Agriculture Policy Briefing

Healthcare, More Than Debt Relief, Could Minimize Farmer Suicides, says Brookings India Report

A queue outside a bank in Bambraja for old age pensions. Photo by Vivian  Fernandes on 11 October, 2013.

Ill-health is the leading cause of suicides in India, says a report by the Brookings Institute. In Andhra and Maharashtra, which have a high suicide rate, it has triggered about 30 percent of the cases, higher than across India, reports researcher Shramika Ravi.

The link between indebtedness and farmer suicides is not as straightforward as the Maharashtra government has concluded, Ravi says. She believes the farming community of Bihar and Uttar Pradesh may be as distressed but is less prone to going over the edge.

‘The government response to the crisis of farmer suicide has been simplistic and in some cases perhaps aggravating’, reports Ravi. ‘The main problem with offering ‘special packages’ to deal with such a problem is that it is reactionary rather than pre-emptive long term policy.’

Health reforms at the state levels and particularly in rural areas are likely to have a greater impact on distress and suicides than forgiving institutional loans, Ravi says.

Andhra and Maharashtra report significantly higher number of suicides in each category, be it government service, private service, or students, than Uttar Pradesh and Bihar.  So the interventions to prevent them should target Andhra and Maharashtra and extend beyond the farming community to the larger population in these states.

The other highlights of the report are that housewives as a category are the most at risk. They comprise the largest share of suicides at 18 percent. This website had reported this four months ago.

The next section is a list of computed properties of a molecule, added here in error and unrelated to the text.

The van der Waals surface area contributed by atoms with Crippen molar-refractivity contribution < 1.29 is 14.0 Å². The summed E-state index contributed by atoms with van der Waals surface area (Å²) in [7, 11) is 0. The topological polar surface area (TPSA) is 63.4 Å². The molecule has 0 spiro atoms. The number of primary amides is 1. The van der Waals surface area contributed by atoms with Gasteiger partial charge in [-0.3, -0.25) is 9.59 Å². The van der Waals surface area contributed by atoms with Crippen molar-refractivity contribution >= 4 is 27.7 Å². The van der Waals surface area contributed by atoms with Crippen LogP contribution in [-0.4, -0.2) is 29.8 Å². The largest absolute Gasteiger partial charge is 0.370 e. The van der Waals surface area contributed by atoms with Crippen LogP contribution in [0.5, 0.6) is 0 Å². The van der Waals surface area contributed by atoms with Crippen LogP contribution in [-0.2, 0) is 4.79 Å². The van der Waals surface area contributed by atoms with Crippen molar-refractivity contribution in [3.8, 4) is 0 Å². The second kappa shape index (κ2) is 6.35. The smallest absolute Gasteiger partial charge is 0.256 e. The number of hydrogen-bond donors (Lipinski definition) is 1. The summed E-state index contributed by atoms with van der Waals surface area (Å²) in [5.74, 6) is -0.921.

Ravi says responsible social media coverage of suicides can play an important role in curbing suicide contagions.

Suicides are characterized by a prior history of difficulties and perhaps also mental illness that renders the person vulnerable to suicidal behavior, Ravi says.  She therefore wants them reported with sensitivity. Journalists should avoid sensationalizing the final crisis as the major cause of suicide; avoid excessive detailing of the suicide method and the story should aim at presenting suicide as a bad choice to resolve crisis or deep despair.

Ravi finds prominent newspaper or television coverage aggravating suicidal behaviour in the audience. The magnitude of the increase is related to the amount of publicity given.  She calls for a media code of ethics, and guidelines for reporting suicides like the BBC and the Guardian. It is important to provide training to journalists who report suicides, she says. For example, Australia has such training as a part of curriculum in journalism.

The Centers for Disease Control in the US, Ravi says, has  developed guidelines for community response to a suicide cluster. The recommendations include (1) convening a coordinating committee from all concerned sectors of the community; (2) education, public health, mental health, local government and suicide crisis centers; (3) delivering a public response that minimizes sensationalism and avoids glorifying the suicide victims; evaluating and counseling community members who may be at risk. (This may be too much to ask of Indian governments whose response to a crisis is to wait it out till it blows over. – Editor)

Full report here

 

(Top photo: A queue outside a local bank in Bambraja, Yeovatmal district of Maharashtra on 11 October,2013 for old age pension. Bambraja, was one of the villages which a standing committee of Parliament headed by CPIM leader Basudeb Acharia visited in March 2012 to investigate farmer suicides. Photo by Vivian Fernandes).

 

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